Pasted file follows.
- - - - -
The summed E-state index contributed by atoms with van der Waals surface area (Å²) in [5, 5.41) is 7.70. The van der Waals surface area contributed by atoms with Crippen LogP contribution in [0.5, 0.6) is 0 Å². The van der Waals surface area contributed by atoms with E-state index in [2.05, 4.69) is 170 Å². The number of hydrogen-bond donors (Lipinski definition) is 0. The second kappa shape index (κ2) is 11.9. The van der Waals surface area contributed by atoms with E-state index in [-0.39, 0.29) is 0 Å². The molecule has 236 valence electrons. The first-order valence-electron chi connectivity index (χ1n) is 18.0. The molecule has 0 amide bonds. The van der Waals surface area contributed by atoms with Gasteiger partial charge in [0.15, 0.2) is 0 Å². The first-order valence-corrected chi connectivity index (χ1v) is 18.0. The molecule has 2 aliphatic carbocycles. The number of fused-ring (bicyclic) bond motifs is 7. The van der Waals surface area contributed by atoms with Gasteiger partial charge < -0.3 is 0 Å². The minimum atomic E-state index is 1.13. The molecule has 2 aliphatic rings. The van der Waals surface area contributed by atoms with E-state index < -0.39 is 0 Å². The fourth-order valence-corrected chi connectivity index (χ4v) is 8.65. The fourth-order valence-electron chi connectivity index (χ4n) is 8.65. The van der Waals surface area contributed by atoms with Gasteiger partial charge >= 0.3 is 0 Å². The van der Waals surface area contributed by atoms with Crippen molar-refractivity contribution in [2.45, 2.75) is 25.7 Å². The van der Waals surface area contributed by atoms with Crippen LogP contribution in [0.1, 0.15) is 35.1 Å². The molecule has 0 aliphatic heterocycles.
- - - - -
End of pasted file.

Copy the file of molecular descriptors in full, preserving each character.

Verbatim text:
The summed E-state index contributed by atoms with van der Waals surface area (Å²) in [5, 5.41) is 7.70. The van der Waals surface area contributed by atoms with Crippen LogP contribution in [0.5, 0.6) is 0 Å². The van der Waals surface area contributed by atoms with E-state index in [2.05, 4.69) is 170 Å². The number of hydrogen-bond donors (Lipinski definition) is 0. The second kappa shape index (κ2) is 11.9. The van der Waals surface area contributed by atoms with E-state index in [-0.39, 0.29) is 0 Å². The molecule has 236 valence electrons. The first-order valence-electron chi connectivity index (χ1n) is 18.0. The molecule has 0 amide bonds. The van der Waals surface area contributed by atoms with Gasteiger partial charge in [0.15, 0.2) is 0 Å². The first-order valence-corrected chi connectivity index (χ1v) is 18.0. The molecule has 2 aliphatic carbocycles. The number of fused-ring (bicyclic) bond motifs is 7. The van der Waals surface area contributed by atoms with Gasteiger partial charge < -0.3 is 0 Å². The minimum atomic E-state index is 1.13. The molecule has 2 aliphatic rings. The van der Waals surface area contributed by atoms with E-state index < -0.39 is 0 Å². The fourth-order valence-corrected chi connectivity index (χ4v) is 8.65. The fourth-order valence-electron chi connectivity index (χ4n) is 8.65. The van der Waals surface area contributed by atoms with Gasteiger partial charge >= 0.3 is 0 Å². The van der Waals surface area contributed by atoms with Crippen molar-refractivity contribution in [2.45, 2.75) is 25.7 Å². The van der Waals surface area contributed by atoms with Crippen LogP contribution in [0.1, 0.15) is 35.1 Å². The molecule has 0 aliphatic heterocycles.